Special masks help rescued NY animals that need oxygen

By Anne Neville
The Buffalo News

BUFFALO, N.Y. — Animals pulled from burning houses in Tonawanda and Kenmore now have a better chance at survival, thanks to Project Breathe.

First responders from seven fire departments and one paramedic agency gathered Monday morning to accept donations of kits containing masks designed to save animals suffering from smoke inhalation.

"We have all been at fires where an animal needed oxygen or first aid," said Felix Coniglio, past chief and current commissioner and day captain at the Village of Kenmore Fire Department. "Losing a pet in a fire is just like losing a loved one."

Project Breathe representative Chris Shand asked the assembled firefighters and paramedics how they knew an animal was in the house when they arrived at a house fire.

"The people are screaming and yelling, saying, 'My cats!' " said Kenmore firefighter Dave Kimmins, who attended the event with Montana, his 10-year-old Rottweiler-golden retriever mix.

After the group received instructions on using the masks, Montana and Snickers, a 4-year-old yellow lab owned by Kenmore firefighter Bob Moreland, demonstrated the fit of the masks with the help of some treats placed inside.

Each kit contains three different sized masks, with the smallest ones appropriate for cats or dogs with short snouts, such as pugs or bulldogs.

The masks allow rescuers to provide oxygen to animals who are breathing but unconscious from smoke inhalation or to provide rescue breathing for animals that have stopped breathing but still have a pulse.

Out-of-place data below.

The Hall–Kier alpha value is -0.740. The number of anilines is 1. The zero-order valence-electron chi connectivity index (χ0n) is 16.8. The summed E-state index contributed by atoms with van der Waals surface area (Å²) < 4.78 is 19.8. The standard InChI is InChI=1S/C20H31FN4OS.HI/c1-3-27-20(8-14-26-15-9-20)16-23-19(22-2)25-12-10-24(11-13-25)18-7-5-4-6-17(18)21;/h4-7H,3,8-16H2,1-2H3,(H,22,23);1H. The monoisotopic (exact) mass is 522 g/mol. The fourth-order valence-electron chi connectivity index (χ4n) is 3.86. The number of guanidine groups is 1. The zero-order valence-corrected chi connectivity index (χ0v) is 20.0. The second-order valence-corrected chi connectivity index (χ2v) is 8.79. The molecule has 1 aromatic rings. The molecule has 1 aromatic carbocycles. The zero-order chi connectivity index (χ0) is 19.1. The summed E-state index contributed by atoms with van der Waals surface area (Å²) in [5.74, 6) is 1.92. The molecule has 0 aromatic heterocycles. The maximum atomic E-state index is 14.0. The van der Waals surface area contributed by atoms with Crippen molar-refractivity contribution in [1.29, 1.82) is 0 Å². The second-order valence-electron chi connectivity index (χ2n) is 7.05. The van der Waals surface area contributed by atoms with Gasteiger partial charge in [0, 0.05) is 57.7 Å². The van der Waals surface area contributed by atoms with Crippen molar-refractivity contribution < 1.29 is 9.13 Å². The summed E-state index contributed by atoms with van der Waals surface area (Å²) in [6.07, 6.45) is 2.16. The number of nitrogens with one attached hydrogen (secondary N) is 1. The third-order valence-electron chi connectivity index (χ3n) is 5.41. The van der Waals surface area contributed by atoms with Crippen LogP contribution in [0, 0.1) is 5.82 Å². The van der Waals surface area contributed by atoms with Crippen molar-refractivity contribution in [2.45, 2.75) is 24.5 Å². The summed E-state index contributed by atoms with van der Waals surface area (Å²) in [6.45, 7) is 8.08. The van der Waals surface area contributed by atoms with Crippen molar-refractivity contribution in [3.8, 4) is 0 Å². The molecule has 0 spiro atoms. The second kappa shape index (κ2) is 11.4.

While oxygen masks designed for humans are wide and only slightly curved, the masks for pets are deep and bell-shaped to fit over the nostrils and mouth up to the eyes. "We can all relate to rescuing a dog or cat or other animal," said Coniglio. "Holding a mask [designed for people] in front of them isn't getting them the concentration of oxygen that they need."

In the past few years, Sheridan Park Volunteer Fire Company firefighters have pulled several pets from house fires and had to give the animals oxygen, said Brett Rider, a captain in the department. "This will come in handy, rather than doing on-scene modifications with equipment designed for people," he said.

The mask kits were donated to the Kenmore Fire Department, the Kenilworth Volunteer Fire Company, Sheridan Park Volunteer Fire Company, Elwood Fire District, Brighton Volunteer Fire Company and the River Road Volunteer Fire Company, the Town of Tonawanda Paramedic Unit, all in the Town of Tonawanda, and the City of Tonawanda Fire Department.

Project Breathe, a nonprofit organization operated by Invisible Fence, was founded in 2007 and has provided more than 10,000 pet oxygen masks to first responders in the United States and Canada. The organization estimates that between 40,000 and 150,000 animals die each year in structure fires.

The organization distributed 20 oxygen mask kits to Cheektowaga fire companies in late February and plans to hand them out to nine Hamburg fire departments next week.

"We want to equip every fire department in the United States and Canada with the mask kits," said Casey Wiederhold, an events director for Project Breathe.

Any fire department representative interested in receiving a pet oxygen mask kit should call 741-1566 or go to invisiblefence.com/O2 and fill out a request.

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